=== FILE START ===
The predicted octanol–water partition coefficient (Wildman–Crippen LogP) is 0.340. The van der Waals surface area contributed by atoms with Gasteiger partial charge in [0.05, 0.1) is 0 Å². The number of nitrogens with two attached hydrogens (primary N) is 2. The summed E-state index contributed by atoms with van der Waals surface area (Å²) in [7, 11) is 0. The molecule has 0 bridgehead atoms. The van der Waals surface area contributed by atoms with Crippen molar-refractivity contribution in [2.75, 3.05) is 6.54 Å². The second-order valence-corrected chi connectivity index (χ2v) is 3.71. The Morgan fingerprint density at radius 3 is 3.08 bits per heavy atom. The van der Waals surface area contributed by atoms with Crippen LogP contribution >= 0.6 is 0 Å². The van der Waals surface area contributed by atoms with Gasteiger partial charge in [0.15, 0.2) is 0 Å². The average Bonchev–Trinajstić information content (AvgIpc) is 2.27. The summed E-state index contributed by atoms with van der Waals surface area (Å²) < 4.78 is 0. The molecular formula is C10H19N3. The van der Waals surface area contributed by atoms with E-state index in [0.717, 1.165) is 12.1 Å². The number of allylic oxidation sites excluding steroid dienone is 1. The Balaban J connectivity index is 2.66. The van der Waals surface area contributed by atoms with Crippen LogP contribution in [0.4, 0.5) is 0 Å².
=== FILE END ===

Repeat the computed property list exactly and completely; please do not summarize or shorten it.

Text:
The predicted octanol–water partition coefficient (Wildman–Crippen LogP) is 0.340. The van der Waals surface area contributed by atoms with Gasteiger partial charge in [0.05, 0.1) is 0 Å². The number of nitrogens with two attached hydrogens (primary N) is 2. The summed E-state index contributed by atoms with van der Waals surface area (Å²) in [7, 11) is 0. The molecule has 0 bridgehead atoms. The van der Waals surface area contributed by atoms with Crippen molar-refractivity contribution in [2.75, 3.05) is 6.54 Å². The second-order valence-corrected chi connectivity index (χ2v) is 3.71. The Morgan fingerprint density at radius 3 is 3.08 bits per heavy atom. The van der Waals surface area contributed by atoms with Crippen LogP contribution >= 0.6 is 0 Å². The van der Waals surface area contributed by atoms with Gasteiger partial charge in [0.15, 0.2) is 0 Å². The average Bonchev–Trinajstić information content (AvgIpc) is 2.27. The summed E-state index contributed by atoms with van der Waals surface area (Å²) < 4.78 is 0. The molecular formula is C10H19N3. The van der Waals surface area contributed by atoms with E-state index in [0.717, 1.165) is 12.1 Å². The number of allylic oxidation sites excluding steroid dienone is 1. The Balaban J connectivity index is 2.66. The van der Waals surface area contributed by atoms with Crippen LogP contribution in [0.4, 0.5) is 0 Å².